COMBAT CARGO - The 315th Air Division

EMail Groups

C-130 Vets
Naha AB
Clark Field
463rd Troop Carrier
6315th/374th Troop Carrier
Blind Bat
463rd Troop Carrier Wing

Blind Bat

Bangkok Shuttle

Kham Duc

If you are a veteran of the 315th Air Division, you are eligible and welcome to join the Troop Carrier/Tactical Airlift Association. Visit the web site at for details.

The 315th Air Division was formally established on February 1, 1951 as the Combat Cargo Division of the Far East Air Forces, with the primary mission of providing air transportation for United Nations forces fighting on the Korean Peninsula. Initially commanded by Brigadier General John R. Henebry, 315th operated C-47, C-46, C-54 and C-119 transports from bases in Japan on routes to airfields in Korea. The division controlled several troop carrier wings, including the 374th and 437th and the 314th Troop Carrier Group, which was on temporary duty in Japan from it's parent 314th Troop Carrier Wing at Smyrna, Tennessee. In 1953 two squadrons of the 374th Troop Carrier Wing at Tachikawa AB, Japan began equipping with the new four-engine Douglas C-124 Globemaster. The division also included the 6127th Air Terminal Group, an air transportation unit that operated air terminals at forward fields in Korea and throughout the Western Pacific.

Combat Cargo Division transports operated in both the logistical and tactical roles, delivering cargo and personnel to airfields in Korea and airdropping supplies to ground units. The Division also conducted two major airborne operations with troops of the 187th Regimental Combat Team. Air evacuation of casualties was a major Combat Cargo mission, as wounded soldiers and Marines were airlifted to hospitals in Japan aboard returning transports. Pyschological warfare and covert operations was another 315th mission.

When the Korean War ended with a truce, the 315th Air Division remained in Japan as the air transportation unit for the Western Pacific. The 374th Troop Carrier Wing remained at Tachikawa where it operated two squadrons of C-124s and another of C-54s and C-119s, while the 483rd Troop Carrier Wing was based at Ashiya, Japan with C-119s. Division aircraft operated into Indochina where the United States was supporting the French in their war against the communist Viet Minh. Several C-119s were provided to the French "on loan" from the US and were operated by American civilian crews employed by the CIA's airline, Civil Air Transport. A contingent of 483rd personnel operated in Indochina with the French.

The 315th continued in both covert and overt air trasnporation operations in the Pacific in the mid-1950s. Covert operations were frequent, usually by C-119 crews, although other aircraft were also used in the covert role. In the late 1950s the Air Force began replacing the C-119s with the new four-engine turboprop C-130 Hercules. Two squadrons were assigned to the 483rd at Ashiya while the 21st Troop Carrier Squadron moved from Tachikawa to Naha AB, Okiniwa where it was primarily assigned to covert operations. In 1960 Ashiya closed and the 483rd Troop Carrier Wing was inactivated. One of its squadrons, the 815th TCS, transferred to Tachikawa while the 817th went to Naha to join the 21st. In 1963 the two Naha squadrons were joined by the 35th Troop Carrier Squadron which transferred to Okinawa from Sewart AFB, Tennessee. The three squadrons were assigned to the 6315th Operations Group.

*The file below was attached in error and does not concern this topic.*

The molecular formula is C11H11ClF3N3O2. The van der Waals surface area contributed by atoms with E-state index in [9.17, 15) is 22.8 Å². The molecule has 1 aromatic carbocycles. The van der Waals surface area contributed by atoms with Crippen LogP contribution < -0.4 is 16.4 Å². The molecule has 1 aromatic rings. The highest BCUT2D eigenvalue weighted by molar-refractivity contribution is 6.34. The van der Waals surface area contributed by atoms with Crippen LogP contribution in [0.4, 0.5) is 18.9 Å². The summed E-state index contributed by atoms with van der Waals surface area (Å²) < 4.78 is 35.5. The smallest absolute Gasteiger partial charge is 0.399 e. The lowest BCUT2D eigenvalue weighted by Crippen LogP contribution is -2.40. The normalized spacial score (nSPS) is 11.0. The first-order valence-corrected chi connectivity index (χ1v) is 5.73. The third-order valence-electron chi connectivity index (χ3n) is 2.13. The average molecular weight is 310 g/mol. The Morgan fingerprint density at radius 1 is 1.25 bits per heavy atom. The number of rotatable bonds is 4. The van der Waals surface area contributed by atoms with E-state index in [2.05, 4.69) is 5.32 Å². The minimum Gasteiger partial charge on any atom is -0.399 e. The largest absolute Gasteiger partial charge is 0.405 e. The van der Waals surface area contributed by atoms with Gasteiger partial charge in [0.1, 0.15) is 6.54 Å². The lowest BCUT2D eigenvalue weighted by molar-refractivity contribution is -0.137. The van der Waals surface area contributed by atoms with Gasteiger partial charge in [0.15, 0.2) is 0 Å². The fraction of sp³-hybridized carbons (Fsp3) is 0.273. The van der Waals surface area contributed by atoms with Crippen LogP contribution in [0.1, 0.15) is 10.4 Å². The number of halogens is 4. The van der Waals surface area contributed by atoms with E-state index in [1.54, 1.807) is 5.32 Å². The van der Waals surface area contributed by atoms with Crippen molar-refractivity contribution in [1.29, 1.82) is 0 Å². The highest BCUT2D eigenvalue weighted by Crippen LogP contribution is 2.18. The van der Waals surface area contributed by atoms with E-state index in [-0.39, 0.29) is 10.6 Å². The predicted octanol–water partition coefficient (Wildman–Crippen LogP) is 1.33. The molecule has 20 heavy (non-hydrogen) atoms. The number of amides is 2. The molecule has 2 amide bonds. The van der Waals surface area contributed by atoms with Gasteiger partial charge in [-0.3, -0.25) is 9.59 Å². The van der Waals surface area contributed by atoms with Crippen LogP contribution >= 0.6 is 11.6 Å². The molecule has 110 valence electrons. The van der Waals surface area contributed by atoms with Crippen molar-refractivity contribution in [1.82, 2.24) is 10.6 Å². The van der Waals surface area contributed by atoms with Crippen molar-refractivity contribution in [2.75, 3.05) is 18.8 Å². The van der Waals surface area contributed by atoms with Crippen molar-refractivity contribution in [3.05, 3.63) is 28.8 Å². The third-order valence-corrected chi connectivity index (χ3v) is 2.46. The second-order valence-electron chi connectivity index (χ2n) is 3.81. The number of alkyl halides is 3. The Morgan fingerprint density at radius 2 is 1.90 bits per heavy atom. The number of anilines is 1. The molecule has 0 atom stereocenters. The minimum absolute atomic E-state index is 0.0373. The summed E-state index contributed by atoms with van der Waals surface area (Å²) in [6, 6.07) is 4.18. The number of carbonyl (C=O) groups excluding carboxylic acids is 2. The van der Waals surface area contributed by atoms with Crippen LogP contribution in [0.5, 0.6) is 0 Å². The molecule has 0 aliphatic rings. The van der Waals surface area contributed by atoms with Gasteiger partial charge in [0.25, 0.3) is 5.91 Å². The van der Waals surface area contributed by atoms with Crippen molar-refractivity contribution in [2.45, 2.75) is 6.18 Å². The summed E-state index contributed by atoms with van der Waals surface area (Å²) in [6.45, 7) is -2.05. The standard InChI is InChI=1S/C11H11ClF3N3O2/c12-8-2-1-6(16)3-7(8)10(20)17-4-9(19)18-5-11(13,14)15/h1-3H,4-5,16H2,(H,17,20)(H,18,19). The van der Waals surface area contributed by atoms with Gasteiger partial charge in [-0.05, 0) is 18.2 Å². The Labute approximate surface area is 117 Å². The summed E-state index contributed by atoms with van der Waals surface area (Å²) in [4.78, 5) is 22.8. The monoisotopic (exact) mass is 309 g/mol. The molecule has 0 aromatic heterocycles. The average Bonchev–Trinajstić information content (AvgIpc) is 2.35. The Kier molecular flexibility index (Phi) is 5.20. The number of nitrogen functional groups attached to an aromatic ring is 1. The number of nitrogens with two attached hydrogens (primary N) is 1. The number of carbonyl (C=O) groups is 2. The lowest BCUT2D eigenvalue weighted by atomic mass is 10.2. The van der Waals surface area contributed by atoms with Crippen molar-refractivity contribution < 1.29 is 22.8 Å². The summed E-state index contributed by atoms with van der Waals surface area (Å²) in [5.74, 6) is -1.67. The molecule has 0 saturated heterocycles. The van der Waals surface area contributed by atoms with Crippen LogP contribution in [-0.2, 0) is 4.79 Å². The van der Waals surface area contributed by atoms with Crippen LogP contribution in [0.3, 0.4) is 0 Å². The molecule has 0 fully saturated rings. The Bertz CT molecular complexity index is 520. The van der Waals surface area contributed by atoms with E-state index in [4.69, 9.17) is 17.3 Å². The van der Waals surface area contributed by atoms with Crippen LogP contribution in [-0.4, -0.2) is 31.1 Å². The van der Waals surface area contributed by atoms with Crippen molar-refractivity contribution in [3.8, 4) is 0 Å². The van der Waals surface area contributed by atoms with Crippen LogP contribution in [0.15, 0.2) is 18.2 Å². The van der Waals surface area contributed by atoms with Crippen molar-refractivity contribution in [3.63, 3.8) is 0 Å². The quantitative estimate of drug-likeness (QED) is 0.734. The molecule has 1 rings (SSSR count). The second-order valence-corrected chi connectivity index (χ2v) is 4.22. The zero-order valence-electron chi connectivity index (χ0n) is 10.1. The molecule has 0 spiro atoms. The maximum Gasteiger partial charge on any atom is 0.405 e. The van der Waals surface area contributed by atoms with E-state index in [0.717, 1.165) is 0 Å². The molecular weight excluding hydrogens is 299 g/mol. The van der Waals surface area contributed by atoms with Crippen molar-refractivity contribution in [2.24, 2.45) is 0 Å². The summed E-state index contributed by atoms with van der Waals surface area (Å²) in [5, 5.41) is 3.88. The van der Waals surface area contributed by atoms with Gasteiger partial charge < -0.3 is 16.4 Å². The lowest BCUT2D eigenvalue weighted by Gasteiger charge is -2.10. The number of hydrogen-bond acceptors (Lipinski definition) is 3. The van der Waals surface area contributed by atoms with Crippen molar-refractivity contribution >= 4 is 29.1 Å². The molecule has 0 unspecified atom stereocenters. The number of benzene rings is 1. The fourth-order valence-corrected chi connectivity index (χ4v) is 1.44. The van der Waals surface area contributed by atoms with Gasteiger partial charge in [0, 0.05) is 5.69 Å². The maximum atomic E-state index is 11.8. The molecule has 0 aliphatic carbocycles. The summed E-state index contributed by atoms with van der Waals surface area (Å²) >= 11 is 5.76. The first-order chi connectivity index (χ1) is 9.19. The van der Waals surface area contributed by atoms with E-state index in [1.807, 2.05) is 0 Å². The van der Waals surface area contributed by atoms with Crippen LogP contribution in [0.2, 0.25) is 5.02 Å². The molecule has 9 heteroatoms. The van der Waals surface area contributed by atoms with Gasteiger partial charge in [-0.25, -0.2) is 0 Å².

In 1964 hostilities in South Vietnam began escalating, and 315th strength was beefed up with Tacical Air Command C-130 rotational squadrons sent on temporary duty with Pacific Air Forces, to which 315th was now assigned. In late 1965 the Air Force transferred two full C-130 wings to the Pacific, the 463rd Troop Carrier Wing from Langley, Virginia and the 314th TCW from Sewart AFB, Tennessee - the 314th was made up of three squadrons from three different TAC bases. The 463rd was based in the Philippines, initially on Mactan Island near Cebu, then at Clark Field on Luzon. A fourth squadron joined the 6315th Operations Group at Naha; on August 1, 1966 the 374th Troop Carrier Wing was activated to replace the 6315th Ops Group.

From 1964 on, the primary mission of the 315th Air Division was to provide C-130s for airlift missions in Southeast Asia. In 1965 Colonel Charles W. Howe, who had been with the division during the Korean War, returned to Japan to take command of 315th. Under his leadership, the division's airplanes, including C-123s that were based in South Vietnam, broke all existing airlift records and began achieving the reputation for which C-130s are now famous. The divisions C-130s and C-124s - one squadron remained at Tachikawa - airlifted personnel and cargo to Southeast Asia from Okinawa and the Philippines and also flew intratheater missions inside Southeast Asia. Beginning in June 1965, detachments of 315th AD C-130s were a regular part of the Vietnam War.

In the latter part of 1967 the intensity of combat in South Vietnam intensified, and with it the increasing exposure of the C-130 force to hostile fire. Division C-130 crews were involved in some of the most heroic USAF actions of the Vietnam War, particularly the resupply of the Marine combat base at Khe Sanh, the aerial resupply of elements of the US Army's First Cavalry Division in the A Shau Valley and the airlift evacuation of the camp at Kham Duc.

In 1968 the Air Force decided to inactivate the 315th Air Division due to the increasing role of the jet transports of the Military Airlift Command and the presence of a new airlift division at Tan Son Nhut Air Base in Vietnam. The 315th was inactivated on April 1, 1969 - its units transferred to the numbered Air Force in whose area they were based.

Last updated October 12, 2008